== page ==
Danny Thakur was 23 years old when he left his home country of India for the United States in search of a new life. He has since traveled to and lived in a number of different states, but no place felt right until he made it to Dallas, Texas, which ended up proving that everything does indeed happen for a reason.
He was living in California when his negative relationship with alcohol reared its head after nine years of drinking every day. He spent several months in rehab there and then attended Alcoholics Anonymous meetings.
He’d recognized that he needed help, and he wasn’t alone. In 2018, the Substance Abuse and Mental Health Services Administration estimated that 48% of alcohol users are binge drinkers (men who reported drinking five or more drinks in one sitting in the last 30 days and women who reported drinking four or more drinks in one sitting in the last 30 days) and that 11.8% of alcohol users are heavy drinks, which they define as five or more days of binge drinking in the last 30 days.
Alcoholics Anonymous is a program that most American rehabilitation centers today support. According to alcohol.org, the program was first created in 1935 by a man named Bill Wilson and his doctor, Dr. Bob Smith. It was 1935 when the two published “Alcoholics Anonymous,” a book which described what we now know to be the infamous 12-Step program.
In recent years, the program has received some serious skepticism, and it’s no wonder. In an interview with NPR in 2014, psychiatrist Dr. Lance Dodes estimated that the 12-Step program has a 5-10% success rate, and the American Society of Addiction Medicine estimates that 40% of 12-Step program participants drop out of the program within the first year.
Some have said that the system is antiquated, but the program is so popular that many alcoholics seeking help see no other way. After several months of trying AA, Danny refused to believe that AA was the only answer for him.
“After nine years of drinking I went for the first time to a rehab center, but it didn’t help me very much. I relapsed again,” Danny said.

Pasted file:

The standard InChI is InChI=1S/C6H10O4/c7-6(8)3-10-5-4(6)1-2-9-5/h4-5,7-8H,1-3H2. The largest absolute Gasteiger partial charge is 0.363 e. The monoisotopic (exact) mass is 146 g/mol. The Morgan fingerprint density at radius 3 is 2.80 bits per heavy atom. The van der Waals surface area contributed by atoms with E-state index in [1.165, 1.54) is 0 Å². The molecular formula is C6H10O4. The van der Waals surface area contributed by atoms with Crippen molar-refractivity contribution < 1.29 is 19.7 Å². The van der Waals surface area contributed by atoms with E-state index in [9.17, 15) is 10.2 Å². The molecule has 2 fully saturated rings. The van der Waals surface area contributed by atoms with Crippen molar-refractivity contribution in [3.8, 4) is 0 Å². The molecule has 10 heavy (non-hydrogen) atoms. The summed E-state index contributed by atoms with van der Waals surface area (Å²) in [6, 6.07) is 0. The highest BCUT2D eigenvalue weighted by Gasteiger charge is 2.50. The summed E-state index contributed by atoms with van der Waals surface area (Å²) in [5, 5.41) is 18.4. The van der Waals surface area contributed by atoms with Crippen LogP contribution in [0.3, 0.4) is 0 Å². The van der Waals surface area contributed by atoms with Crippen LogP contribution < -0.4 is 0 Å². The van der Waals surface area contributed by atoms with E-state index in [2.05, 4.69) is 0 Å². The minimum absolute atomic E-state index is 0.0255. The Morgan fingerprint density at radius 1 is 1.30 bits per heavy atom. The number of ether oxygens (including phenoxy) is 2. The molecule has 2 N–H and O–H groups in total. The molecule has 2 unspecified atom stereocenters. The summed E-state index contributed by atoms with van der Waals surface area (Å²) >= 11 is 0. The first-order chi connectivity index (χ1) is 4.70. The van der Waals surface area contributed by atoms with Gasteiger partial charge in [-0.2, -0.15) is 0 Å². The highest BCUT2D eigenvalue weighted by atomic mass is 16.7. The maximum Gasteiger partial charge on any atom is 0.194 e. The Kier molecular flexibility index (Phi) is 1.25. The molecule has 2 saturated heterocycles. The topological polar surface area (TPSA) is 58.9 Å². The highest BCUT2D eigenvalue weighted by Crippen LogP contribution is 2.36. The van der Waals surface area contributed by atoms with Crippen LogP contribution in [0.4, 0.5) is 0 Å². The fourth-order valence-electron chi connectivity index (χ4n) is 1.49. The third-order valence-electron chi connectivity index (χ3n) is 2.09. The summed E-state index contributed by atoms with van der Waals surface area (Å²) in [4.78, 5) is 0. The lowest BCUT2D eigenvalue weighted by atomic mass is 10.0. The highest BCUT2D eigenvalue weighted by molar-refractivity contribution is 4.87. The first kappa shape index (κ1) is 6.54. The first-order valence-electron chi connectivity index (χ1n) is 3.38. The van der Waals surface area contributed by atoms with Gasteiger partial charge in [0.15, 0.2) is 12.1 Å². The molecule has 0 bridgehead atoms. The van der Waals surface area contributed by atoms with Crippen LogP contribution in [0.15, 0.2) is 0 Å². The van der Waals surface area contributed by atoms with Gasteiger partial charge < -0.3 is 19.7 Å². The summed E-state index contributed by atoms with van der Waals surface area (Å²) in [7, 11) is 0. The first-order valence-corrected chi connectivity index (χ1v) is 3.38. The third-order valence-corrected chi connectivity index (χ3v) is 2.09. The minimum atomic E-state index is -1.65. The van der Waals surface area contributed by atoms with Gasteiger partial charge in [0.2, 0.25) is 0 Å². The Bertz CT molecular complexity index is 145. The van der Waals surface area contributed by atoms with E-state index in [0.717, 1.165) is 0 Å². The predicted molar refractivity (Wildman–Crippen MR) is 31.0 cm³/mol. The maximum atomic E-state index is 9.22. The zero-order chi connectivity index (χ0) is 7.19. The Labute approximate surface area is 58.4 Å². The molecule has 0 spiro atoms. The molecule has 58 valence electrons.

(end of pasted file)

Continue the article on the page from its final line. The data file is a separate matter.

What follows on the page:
For Danny, it was all a state of mind.
“For me, if I’m calling myself an alcoholic, I just start craving. I want to drink again.”
On a drunken whim after a night out gambling, Danny dangerously took to the road toward Texas. After a mishap in Arizona, the police thankfully detained him. He nevertheless was still determined to make it to Texas after a night of sobering up, and he did. He made it.
His faithful wife, Chetna Patel, eventually followed him to Texas, where they made Plano, a city just north of Dallas, their home. An open-minded woman interested in holistic medicine, Chetna became immersed in the Dallas area holistic culture.
It was at a holistic fair where she first became familiar with reiki, a new-age healing art which used the manipulation of universal energy naturally occurring around our bodies to heal physical and emotional traumas. She since took a class on reiki and thought it might be of some help to her still struggling husband.
In August of 2018, they then met Sharon Wittmann, a reiki and holographic sound practitioner. Sharon runs a sound healing business called Harmonic Healing Arts, where she uses tuning forks, crystal sound bowls, gongs, and the sound of her own voice to take her clients on a transcendent spiritual journey.
In a previous interview with Sharon, she stated that you don’t have to be a spiritual person to see the benefits of sound healing, though, and Danny wasn’t.
After their first couple of sessions, the couple was hooked. Even Danny. After a few sessions, he said he just quit drinking. Together, he and Chetna now attend group sound meditations with Sharon weekly.
“Now, I don’t have any cravings,” Danny said, “I don’t think about alcohol in my life. I don’t know how to explain it. It’s like sound is my alcohol now. I feel much happier. It helped me, not just with [not] drinking alcohol, but it helped me in changing my view. I feel [like a] different person now. My energy is different. I think my mind is more stable.”
While holistic alternatives to traditional medicine should not totally replace licensed physicians and psychologists, sound healing and sound meditation has real scientifically supported potential for mental health benefits.
Whether sound healing and meditation can be a long-term or lifelong solution for managing alcoholism remains to be seen, but nothing suggests that it won’t help. In fact, there is supporting evidence that might suggest that sound meditation should be offered in rehab centers. There are many possibilities.
For more about meditation and sound healing and to see a video interview with Sharon Wittmann, take a look at my last story, Meditation & Sound Healing Trends Growing in Popularity.